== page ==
Loving someone who is addicted can feel like hell. It can be lonely and painful to watch the person that you love stay stuck in the same cycle with their substance. On top of that, the addiction starts to come between you. It causes fights that your partner does not even remember the next day. It makes sense that you would seek out couples therapy when you are in this spot. However, couples therapy is not going to be enough alone when your partner is struggling with addiction. Here are a few steps to be taking to get the most from couples therapy:
Keep the Right Perspective
Our culture stigmatizes addiction. Just think about the language when we say someone is an addict. It can be easy to define your partner by their problem. You might even start to blame or define yourself by the addiction. Saying things like “If I was better they would not use.”
People are never just the problems that they have. Remember when things are tough, your partner is fighting this addiction too. You are on a team with your partner, you are not fighting against them. Here is a helpful blog post from marriage guru John Gottman that talks about how to separate your spouse from their addiction. Remember, your spouse isn’t just an addict. They’re a person and they’re your spouse. So do your best to to try to see them in that light and your actions will come across as being on their team instead of against them.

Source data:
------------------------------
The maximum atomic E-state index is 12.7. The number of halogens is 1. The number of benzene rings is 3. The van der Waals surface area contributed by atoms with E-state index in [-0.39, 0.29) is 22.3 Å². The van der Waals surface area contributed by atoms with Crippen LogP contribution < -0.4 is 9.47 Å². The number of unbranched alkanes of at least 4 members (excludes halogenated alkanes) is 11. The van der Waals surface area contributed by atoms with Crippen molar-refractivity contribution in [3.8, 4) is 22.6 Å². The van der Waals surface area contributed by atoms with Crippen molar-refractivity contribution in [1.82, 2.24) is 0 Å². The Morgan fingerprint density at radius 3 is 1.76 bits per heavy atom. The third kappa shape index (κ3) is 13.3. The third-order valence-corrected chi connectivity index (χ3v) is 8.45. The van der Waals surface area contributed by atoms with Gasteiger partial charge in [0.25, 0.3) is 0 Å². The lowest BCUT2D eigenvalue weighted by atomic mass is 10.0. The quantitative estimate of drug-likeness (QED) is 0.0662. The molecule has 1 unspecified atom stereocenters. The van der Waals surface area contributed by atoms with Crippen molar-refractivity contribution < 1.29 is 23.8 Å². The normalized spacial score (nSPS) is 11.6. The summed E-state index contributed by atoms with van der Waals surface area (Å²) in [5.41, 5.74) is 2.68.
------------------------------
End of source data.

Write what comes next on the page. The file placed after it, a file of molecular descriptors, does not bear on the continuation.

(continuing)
Set Your Boundaries Based on Your Needs
Boundaries are key when your partner is struggling with addiction. You will need to be able to ask yourself how you need to be approached and treated by your partner. And if these boundaries are crossed, you need to make plans on following through. Ultimately, you might need to separate for a time if too many boundaries are crossed too often. I know that those are easy words to type, but it is not that cut and dried. I am talking about the person you love after all. Addiction thrives when the person struggling is shielded from the consequences of their actions. Holding firm boundaries with your partner is how you help them break this cycle.
Get Help/Support of Your Own
I want to preface this by saying that some behavior is never acceptable. Addiction is not an excuse. Physical, verbal, emotional, or sexual abuse of any kind is never okay. And if you have had to endure any of these things, you are not to blame. Outside of those instances, you will have to do some reflecting on how you might have contributed to the cycle that you are your partner are stuck in. Maybe it has to do with shielding from consequences, like I already mentioned – maybe it’s something it else. Though you cannot control your partner’s behavior, you can control and change your own.
This could look like therapy for you. I always recommend support groups or group therapy for partners of people struggling with addiction. This can be a very isolating experience. So it is important to know that you are not alone in the pain you experience. And we all need relationship and support in our most trying times.
If you are attempting to repair your relationship in the aftermath of addiction, give us at The Marriage & Family Clinic a call.
About the Author
Ryan Hicks is a licensed therapist and marriage counselor at The Marriage and Family Clinic in Denver, Colorado. He specializes in working with couples in high conflict and working with couples in the LGBTQ community. When he’s not working with couples, you’ll find him rock climbing or taking in the great outdoors of Colorado.